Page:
We just finished Summer of Service '08 here. SOS is a four day/five night serving-oriented experience for middle school and high school students. This year over 800 students came from all over the Midwest from sixty-five different churches and nearly twenty different denominations. Each day about twenty school buses would pull up and take students to eighty-five different outreach locations and for the next four hours students served in a myriad of ways, from painting murals in the inner city to giving free water bottles away at intersections to cleaning restrooms in businesses to framing four houses for Habitat for Humanity and on and on. Some special teams (The E2 Project) that were overseen by our prayer leaders prayed together for an hour and journaled any impressions or pictures they had. Then they put those together like a puzzle and took off in vans for some “treasure hunting”…with amazing results.
It takes about seven-hundred volunteers to make SOS work. It humbles me to learn that people take vacation time to serve the students. In the end, over 90,000 people were touched in Greater Cincinnati in some way.
In the mornings and evenings we blew the roof off with high-octane worship. To see hundreds of students worshiping Jesus and giving thanks for another day of serving is terrifically moving. We finished Friday night with nearly seventy baptisms.
How did we miss the power of servanthood in the Church? I’m convinced it will be the most attractive thing about the Church in America in years to come. Not our rightness. Not our politics. Not our arguments. Not our numbers. Not the volume of our voice.
I’m convinced this is a prophetic word from God.
I met with a guy at the Vineyard who grew up in a legalistic church background. He was shocked the first time he came. After a few weeks, he emailed me and wanted to grab a coffee. When we got together he said: “Dave, I feel like I’ve been born again again.”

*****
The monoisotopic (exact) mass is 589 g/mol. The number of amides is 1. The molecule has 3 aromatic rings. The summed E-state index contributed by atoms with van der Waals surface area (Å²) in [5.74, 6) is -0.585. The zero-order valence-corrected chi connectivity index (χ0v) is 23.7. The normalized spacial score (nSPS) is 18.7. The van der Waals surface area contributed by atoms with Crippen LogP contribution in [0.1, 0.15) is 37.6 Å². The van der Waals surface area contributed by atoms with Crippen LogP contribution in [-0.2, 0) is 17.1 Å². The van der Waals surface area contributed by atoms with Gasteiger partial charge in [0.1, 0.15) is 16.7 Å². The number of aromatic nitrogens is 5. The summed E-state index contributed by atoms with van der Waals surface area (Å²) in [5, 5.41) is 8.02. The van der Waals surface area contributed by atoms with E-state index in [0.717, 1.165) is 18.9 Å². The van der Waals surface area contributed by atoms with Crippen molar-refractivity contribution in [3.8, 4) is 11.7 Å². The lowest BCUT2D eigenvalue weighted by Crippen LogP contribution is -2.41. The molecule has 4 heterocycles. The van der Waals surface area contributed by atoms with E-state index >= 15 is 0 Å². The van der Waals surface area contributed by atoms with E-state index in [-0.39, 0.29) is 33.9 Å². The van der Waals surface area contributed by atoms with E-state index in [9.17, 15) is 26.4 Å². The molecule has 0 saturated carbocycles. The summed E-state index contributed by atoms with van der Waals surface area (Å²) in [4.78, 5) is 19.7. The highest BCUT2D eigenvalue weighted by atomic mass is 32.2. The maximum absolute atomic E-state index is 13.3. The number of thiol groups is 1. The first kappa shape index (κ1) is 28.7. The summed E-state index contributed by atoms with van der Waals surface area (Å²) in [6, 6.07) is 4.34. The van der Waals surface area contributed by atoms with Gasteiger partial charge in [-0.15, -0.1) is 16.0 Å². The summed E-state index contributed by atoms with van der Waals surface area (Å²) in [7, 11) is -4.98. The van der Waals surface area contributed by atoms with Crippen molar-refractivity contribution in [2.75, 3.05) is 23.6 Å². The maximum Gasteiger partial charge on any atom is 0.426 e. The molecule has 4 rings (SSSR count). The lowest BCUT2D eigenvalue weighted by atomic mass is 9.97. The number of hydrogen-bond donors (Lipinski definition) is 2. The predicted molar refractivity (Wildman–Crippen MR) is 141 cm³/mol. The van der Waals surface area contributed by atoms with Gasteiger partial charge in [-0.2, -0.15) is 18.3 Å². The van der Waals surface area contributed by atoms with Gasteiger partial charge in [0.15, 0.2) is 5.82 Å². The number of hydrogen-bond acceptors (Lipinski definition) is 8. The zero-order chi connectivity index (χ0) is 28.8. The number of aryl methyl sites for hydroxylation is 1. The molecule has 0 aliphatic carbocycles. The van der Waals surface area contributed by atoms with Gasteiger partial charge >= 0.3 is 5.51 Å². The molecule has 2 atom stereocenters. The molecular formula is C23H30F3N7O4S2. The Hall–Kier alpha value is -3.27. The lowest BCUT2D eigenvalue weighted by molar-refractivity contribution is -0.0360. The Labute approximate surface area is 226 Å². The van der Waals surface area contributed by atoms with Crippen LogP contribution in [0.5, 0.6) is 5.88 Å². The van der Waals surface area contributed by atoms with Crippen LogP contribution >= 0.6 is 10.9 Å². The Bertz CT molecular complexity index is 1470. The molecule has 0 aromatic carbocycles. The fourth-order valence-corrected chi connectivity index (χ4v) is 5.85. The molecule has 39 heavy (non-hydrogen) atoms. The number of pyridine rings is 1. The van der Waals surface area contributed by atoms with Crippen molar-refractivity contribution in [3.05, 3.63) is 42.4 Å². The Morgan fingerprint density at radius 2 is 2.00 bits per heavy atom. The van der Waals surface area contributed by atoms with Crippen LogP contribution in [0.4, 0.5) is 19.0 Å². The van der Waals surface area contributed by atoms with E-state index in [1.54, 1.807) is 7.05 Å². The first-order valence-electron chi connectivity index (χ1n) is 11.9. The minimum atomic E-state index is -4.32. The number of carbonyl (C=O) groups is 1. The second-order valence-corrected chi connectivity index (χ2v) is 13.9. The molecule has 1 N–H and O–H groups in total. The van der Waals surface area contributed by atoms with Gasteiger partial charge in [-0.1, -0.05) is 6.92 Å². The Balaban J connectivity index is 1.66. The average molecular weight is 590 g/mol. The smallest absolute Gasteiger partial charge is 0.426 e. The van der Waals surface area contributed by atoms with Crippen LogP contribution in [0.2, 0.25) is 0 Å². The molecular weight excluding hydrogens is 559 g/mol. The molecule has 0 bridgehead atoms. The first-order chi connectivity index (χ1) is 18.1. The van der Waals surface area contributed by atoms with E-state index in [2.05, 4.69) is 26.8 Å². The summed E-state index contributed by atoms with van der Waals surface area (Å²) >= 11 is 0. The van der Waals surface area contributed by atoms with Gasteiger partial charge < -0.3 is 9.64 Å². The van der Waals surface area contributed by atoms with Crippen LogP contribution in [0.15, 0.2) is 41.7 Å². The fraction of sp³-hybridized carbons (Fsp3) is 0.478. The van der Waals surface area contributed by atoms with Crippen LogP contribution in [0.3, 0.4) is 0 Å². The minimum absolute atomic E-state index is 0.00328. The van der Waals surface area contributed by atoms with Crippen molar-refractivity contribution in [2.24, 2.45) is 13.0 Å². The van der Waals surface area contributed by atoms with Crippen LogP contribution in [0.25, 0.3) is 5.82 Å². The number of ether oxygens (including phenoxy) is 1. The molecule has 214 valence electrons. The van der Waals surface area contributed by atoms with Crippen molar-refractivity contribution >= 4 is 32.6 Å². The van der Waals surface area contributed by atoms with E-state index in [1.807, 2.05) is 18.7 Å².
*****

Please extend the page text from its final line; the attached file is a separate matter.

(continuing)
I said, “Uh, I have no idea what that means.”
He went on to say that when he gets there at the 8:30 celebration, there’s hot coffee—and even decaffeinated—waiting for him that he can take into the auditorium and relax with. Then he said it hit him one morning: someone got up really early and made that to serve people who would be coming in. And then he noticed all the people serving others with smiles and then began to hear stories of simple outreaches of people serving others outside the walls. Then he totally shocked me when he said, “I just never put ‘the gospel’ and ‘serving others’. I never put together ‘church’ and ‘servanthood’. It’s changed my life…and now it’s all I see in the Bible—the servant-heart of God. I feel like I’ve been born again again.”
And that was just serving in the church. Think what happens when that’s turned totally outward. Beyond the walls.
Paul the apostle wrote to the church in Philippi and said, “Your attitude should be the same that Christ Jesus had. Though he was God, he did not demand and cling to his rights as God. He made himself nothing; he took the humble position of a servant and appeared in human form.” Philippians 2:5-7.
How did we miss that? How did we end up with a church in America that whines about its rights and what the man is taking away from them? Please.
“For even the Son of Man did not come to be served, but to serve, and to give his life as a ransom for many.” ~Jesus…the God of the Universe.
Yeah. That God.